Image A Sound A- Extras B-
starring Arnold Schwarzenegger, Forest Whitaker, Johnny Knoxville, Rodrigo Santoro
screenplay by Andrew Knauer
directed by Kim Jee-woon
by Walter Chaw I think, and I don't say this lightly, that South Korean filmmaker Kim Jee-woon is a genius. His landmark A Tale of Two Sisters is lush and at times unbearably frightening; his A Bittersweet Life is an elegiac crime saga with the best, most innovative knife-fight in a movie until the naked scuffle in Eastern Promises; his The Good, the Bad, the Weird (which his latest most resembles) is a dizzy, hilarious take on the Spaghetti Western; and his I Saw the Devil is the slickest, and stickiest, exploitation serial-killer/torture flick I've ever seen. He's his country's Takashi Miike, its Quentin Tarantino. And his American-made, English-language debut, unceremoniously dumped in the middle of the deadly first quarter of 2013, is, I guess you could say, at least better than John Woo's Hollywood baptism, Hard Target. The tragedy of it all is that the picture will be more ballyhooed not for the arrival of Kim on our shores, but for the return to the action genre of one Arnold Schwarzenegger (Expendables cameos notwithstanding), here cast as a soft-around-the-middle aging lawman in the Stallone-in-Copland mold who stands up against a cabal of snarling baddies in defense of the AARP and the NRA in one fell, sometimes ironic, swoop. I've never not liked a Kim film, but he's testing me. Ultimately, it's impossible to completely hate a movie that references, in addition to all the pictures Schwarzenegger's made, one--Paul Verhoeven's forever-gestating Crusades epic--he never got to.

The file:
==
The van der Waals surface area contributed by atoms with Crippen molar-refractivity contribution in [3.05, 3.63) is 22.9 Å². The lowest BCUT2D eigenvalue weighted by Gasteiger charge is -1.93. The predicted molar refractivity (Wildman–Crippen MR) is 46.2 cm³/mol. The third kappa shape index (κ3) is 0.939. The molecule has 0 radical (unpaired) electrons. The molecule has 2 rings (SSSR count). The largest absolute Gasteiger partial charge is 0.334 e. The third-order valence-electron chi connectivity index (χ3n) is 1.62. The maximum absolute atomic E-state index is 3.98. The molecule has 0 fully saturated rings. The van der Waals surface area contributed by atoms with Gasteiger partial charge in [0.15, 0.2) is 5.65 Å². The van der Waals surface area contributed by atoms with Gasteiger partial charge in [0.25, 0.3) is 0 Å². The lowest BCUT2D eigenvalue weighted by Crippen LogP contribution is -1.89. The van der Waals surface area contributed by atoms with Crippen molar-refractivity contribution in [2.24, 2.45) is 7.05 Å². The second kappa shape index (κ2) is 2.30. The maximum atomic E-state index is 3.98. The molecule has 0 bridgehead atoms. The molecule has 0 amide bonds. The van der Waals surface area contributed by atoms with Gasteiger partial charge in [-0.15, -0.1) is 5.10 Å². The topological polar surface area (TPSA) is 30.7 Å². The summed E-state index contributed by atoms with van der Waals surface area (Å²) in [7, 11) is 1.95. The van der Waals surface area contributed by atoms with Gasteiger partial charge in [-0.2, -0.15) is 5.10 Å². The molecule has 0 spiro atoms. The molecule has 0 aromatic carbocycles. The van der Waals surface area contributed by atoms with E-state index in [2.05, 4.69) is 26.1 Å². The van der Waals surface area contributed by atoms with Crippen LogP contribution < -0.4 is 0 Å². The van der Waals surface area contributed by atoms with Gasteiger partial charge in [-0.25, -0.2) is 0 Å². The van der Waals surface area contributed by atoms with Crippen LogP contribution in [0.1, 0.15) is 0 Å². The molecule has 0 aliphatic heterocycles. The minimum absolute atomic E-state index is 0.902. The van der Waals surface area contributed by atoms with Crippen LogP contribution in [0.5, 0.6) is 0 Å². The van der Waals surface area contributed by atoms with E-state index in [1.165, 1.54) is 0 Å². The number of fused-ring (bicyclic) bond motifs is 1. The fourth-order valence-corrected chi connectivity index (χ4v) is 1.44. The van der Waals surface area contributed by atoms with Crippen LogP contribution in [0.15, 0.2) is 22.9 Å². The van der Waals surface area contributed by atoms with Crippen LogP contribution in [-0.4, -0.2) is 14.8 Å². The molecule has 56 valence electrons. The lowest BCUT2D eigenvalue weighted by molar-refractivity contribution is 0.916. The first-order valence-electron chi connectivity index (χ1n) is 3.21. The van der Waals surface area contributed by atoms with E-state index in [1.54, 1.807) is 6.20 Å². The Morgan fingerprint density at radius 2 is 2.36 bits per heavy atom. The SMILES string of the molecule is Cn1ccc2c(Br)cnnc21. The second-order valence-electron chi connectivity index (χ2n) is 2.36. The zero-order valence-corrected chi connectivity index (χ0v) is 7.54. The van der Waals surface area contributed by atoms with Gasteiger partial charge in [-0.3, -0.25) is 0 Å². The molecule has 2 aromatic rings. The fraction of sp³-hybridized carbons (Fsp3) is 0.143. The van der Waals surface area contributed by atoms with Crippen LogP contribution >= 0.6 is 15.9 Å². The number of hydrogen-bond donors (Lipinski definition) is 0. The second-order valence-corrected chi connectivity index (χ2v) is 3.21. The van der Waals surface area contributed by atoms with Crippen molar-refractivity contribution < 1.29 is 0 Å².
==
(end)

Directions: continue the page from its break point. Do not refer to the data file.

Armed with nothing like innovation or intelligence at the script level, Kim lards The Last Stand with several inspired visual gags that culminate in a chase through a cornfield and one frozen, bird's-eye shot that gifts the film with a kind of wit it doesn't deserve. The picture's prologue, meanwhile, is economical and tense, and various touch-points along the way--including a sly indictment of the Amendment 2 whackos who proclaim, as one did at my screening, that the events depicted in the film are exactly the reason private citizens should own military weaponry--point to an accomplished director slumming to get work in the United States. The hoots of approval attending the reveal of a highly-illegal 1939 Vickers Machine Gun and some sentiment expressed about how the government doesn't need to know it's in civilian hands says a lot about the Red Dawn wish-fulfillment that The Last Stand projects. It's sort of like a dream, isn't it, for Grandma to get the chance to shoot an Asian guy out of her crap shop and back into the Old West? I have a hard time believing that someone like Kim, who makes films like A Bittersweet Life and I Saw the Devil, films so eloquently about the consequences of violence both real and cinematic, doesn't see the irony in a vintage gun-fetish shoot-'em-up starring the aging poster-child of homoerotic manmeat wielding cold, hard, gunmetal dicks in defense of his adopted land. What I'm saying is that The Last Stand is a good version of a bad movie and that I hope Kim doesn't end up like John Woo did in Hollywood--or if he does, that he has the sense to go home a couple of movies sooner than Woo did.